Men of a certain age are trying to retain just enough grey hair to look distinguished but not so much that they look over the hill in the job stakes.

Over the last 10 years the number of men colouring their hair has doubled to 6% overall but risen to 10% for the  over 50s. Sales of DIY hair colouring have risen by the same amount.

First impressions are obviously … Read More

via EI 4u with permission

Working with an Ageing Workforce

Many companies with an ageing workforce worry about declining productivity.

3 years ago BMW did something about it. They set up a programme which has been so successful it is now being rolled out in Germany, Austria, and the USA.

BMW realised that the average age of workers would rise from 39 to 47 by 2017 (that doesn’t seem that old to me but then I like the definition of middle age being someone older than me). Because older workers tend to have longer periods of sickness and need to work harder to maintain their output, BMW worried that this would undermine their strategy of enhancing competitiveness through technological leadership and productivity improvements.

Of course this is a trend all across the developed world. Comparing over-65s now with 2020 shows that in the USA that group will grow from 12.5% to 16.6%, in Japan from 17.1% to 26.2%, and in Germany from 16.4% to 21.6%. In the UK the figures are 18% rising to just under 20%. Another  concern is that healthcare is three times as expensive for over 65s than for 30 – 50 year-olds.

In the past older workers were either dismissed or forced into early retirement but this was not an option for a company like BMW which prides itself on being a dependable employer – vital in a world where employee engagement is at an all-time low. This is also bad for the country. Past waves of early retirements has increased the numbers of retired workers leaving fewer people in the workforce supporting retirement costs.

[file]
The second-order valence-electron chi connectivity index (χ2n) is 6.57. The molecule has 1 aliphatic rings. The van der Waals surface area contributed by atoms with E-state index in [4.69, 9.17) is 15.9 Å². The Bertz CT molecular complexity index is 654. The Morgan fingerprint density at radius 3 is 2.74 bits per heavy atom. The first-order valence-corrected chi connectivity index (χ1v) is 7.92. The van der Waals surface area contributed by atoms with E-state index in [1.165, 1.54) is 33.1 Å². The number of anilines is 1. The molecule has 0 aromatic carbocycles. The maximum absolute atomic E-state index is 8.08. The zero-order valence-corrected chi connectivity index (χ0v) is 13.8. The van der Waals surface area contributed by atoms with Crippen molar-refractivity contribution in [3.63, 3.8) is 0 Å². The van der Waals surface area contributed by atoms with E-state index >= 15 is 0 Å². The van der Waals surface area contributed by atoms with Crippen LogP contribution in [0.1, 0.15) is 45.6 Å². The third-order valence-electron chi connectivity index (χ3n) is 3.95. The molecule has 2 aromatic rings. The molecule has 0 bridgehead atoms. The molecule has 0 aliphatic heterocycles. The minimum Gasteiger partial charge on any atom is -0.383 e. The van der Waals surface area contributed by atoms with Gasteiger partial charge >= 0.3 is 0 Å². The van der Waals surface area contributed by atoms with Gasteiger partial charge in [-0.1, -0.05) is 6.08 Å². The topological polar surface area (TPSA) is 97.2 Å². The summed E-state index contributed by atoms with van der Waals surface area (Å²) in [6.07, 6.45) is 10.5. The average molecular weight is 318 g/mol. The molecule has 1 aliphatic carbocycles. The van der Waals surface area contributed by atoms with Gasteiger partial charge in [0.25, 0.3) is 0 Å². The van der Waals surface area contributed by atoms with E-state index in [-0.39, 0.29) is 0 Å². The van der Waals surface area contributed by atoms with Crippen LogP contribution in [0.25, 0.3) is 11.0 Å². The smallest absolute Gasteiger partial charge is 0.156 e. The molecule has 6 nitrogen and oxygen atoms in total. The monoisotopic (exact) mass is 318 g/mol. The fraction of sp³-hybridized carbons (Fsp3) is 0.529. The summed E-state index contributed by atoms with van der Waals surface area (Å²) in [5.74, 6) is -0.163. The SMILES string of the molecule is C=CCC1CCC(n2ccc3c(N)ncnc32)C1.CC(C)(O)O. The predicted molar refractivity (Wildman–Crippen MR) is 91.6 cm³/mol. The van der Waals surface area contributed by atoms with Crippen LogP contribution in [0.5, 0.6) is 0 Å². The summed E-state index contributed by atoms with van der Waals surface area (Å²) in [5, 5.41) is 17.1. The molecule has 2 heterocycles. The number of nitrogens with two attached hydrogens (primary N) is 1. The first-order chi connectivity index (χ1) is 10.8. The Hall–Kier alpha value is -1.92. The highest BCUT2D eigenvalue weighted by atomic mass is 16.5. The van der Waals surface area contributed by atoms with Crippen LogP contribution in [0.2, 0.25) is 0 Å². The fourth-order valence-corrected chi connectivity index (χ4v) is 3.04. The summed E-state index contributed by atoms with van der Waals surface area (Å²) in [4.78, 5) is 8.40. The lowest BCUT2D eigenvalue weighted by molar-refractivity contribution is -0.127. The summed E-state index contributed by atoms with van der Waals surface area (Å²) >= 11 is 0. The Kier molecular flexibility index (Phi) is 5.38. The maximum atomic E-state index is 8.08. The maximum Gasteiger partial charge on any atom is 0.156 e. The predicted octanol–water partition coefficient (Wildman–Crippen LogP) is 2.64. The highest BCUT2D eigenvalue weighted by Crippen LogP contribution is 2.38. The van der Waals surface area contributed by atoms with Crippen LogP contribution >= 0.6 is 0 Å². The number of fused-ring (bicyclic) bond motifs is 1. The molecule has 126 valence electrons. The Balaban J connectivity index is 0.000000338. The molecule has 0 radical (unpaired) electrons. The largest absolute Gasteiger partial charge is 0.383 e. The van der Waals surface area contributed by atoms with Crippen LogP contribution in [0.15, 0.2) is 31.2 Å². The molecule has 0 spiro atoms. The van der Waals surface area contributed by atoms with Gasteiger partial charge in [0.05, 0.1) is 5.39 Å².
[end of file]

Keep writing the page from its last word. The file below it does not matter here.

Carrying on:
Moving older employees to less physically demanding jobs is also not an option if there are no younger workers coming in to replace them, and in many countries this would also be seen as discriminatory.

So BMW chose a production line as a pilot and staffed it with a year 2017 mix of workers ie with an average age of 47. Then the foremen, supported by senior managers and technical experts, developed changes to improve productivity including managing health care, enhancing workers skills and the working environment, introducing part-time policies and change-management processes.

Initially there was resistance to the “pensioners’ line”: from the younger members of that team (42 people) who thought they would suffer a drop in productivity because of the older workers, and from older workers elsewhere in the factory who thought they might become less productive if they were moved from their comfort zone to the new line.

Even the foremen were worried that BMW might reduce work-speed rates and dumb down the IT systems to accommodate perceived deficiencies of older workers (See “Old doesn’t mean Stupid“). So they referred the project to the Workers Council who in turn referred them back to an earlier study that identified a basic framework for change on 5 dimensions. These were: health management, skills, the workplace environment, retirement policies, and change processes. (I’m not sure why they didn’t know this before they started the pilot programme).